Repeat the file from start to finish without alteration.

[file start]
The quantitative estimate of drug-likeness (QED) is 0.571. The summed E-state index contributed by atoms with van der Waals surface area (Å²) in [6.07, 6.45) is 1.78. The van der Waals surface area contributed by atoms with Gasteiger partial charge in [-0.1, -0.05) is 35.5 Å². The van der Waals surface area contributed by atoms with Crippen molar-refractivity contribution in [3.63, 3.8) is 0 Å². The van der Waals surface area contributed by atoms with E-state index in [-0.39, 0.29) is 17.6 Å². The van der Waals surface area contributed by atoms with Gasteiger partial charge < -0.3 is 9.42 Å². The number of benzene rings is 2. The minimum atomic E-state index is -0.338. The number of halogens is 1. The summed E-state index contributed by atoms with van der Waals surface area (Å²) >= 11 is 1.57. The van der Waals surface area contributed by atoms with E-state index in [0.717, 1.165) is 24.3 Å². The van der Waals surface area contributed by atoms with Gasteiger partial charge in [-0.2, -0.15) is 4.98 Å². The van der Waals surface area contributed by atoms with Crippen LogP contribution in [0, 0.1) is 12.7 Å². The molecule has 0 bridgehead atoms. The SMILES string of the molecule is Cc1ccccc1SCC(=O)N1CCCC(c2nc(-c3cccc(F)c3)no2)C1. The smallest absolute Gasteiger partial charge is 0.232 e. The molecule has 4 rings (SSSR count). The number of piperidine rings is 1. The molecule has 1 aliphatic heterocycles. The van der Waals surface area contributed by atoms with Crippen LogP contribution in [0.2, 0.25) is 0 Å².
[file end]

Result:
The quantitative estimate of drug-likeness (QED) is 0.571. The summed E-state index contributed by atoms with van der Waals surface area (Å²) in [6.07, 6.45) is 1.78. The van der Waals surface area contributed by atoms with Gasteiger partial charge in [-0.1, -0.05) is 35.5 Å². The van der Waals surface area contributed by atoms with Crippen molar-refractivity contribution in [3.63, 3.8) is 0 Å². The van der Waals surface area contributed by atoms with E-state index in [-0.39, 0.29) is 17.6 Å². The van der Waals surface area contributed by atoms with Gasteiger partial charge < -0.3 is 9.42 Å². The number of benzene rings is 2. The minimum atomic E-state index is -0.338. The number of halogens is 1. The summed E-state index contributed by atoms with van der Waals surface area (Å²) >= 11 is 1.57. The van der Waals surface area contributed by atoms with E-state index in [0.717, 1.165) is 24.3 Å². The van der Waals surface area contributed by atoms with Gasteiger partial charge in [-0.2, -0.15) is 4.98 Å². The van der Waals surface area contributed by atoms with Crippen LogP contribution in [0, 0.1) is 12.7 Å². The molecule has 0 bridgehead atoms. The SMILES string of the molecule is Cc1ccccc1SCC(=O)N1CCCC(c2nc(-c3cccc(F)c3)no2)C1. The smallest absolute Gasteiger partial charge is 0.232 e. The molecule has 4 rings (SSSR count). The number of piperidine rings is 1. The molecule has 1 aliphatic heterocycles. The van der Waals surface area contributed by atoms with Crippen LogP contribution in [0.2, 0.25) is 0 Å².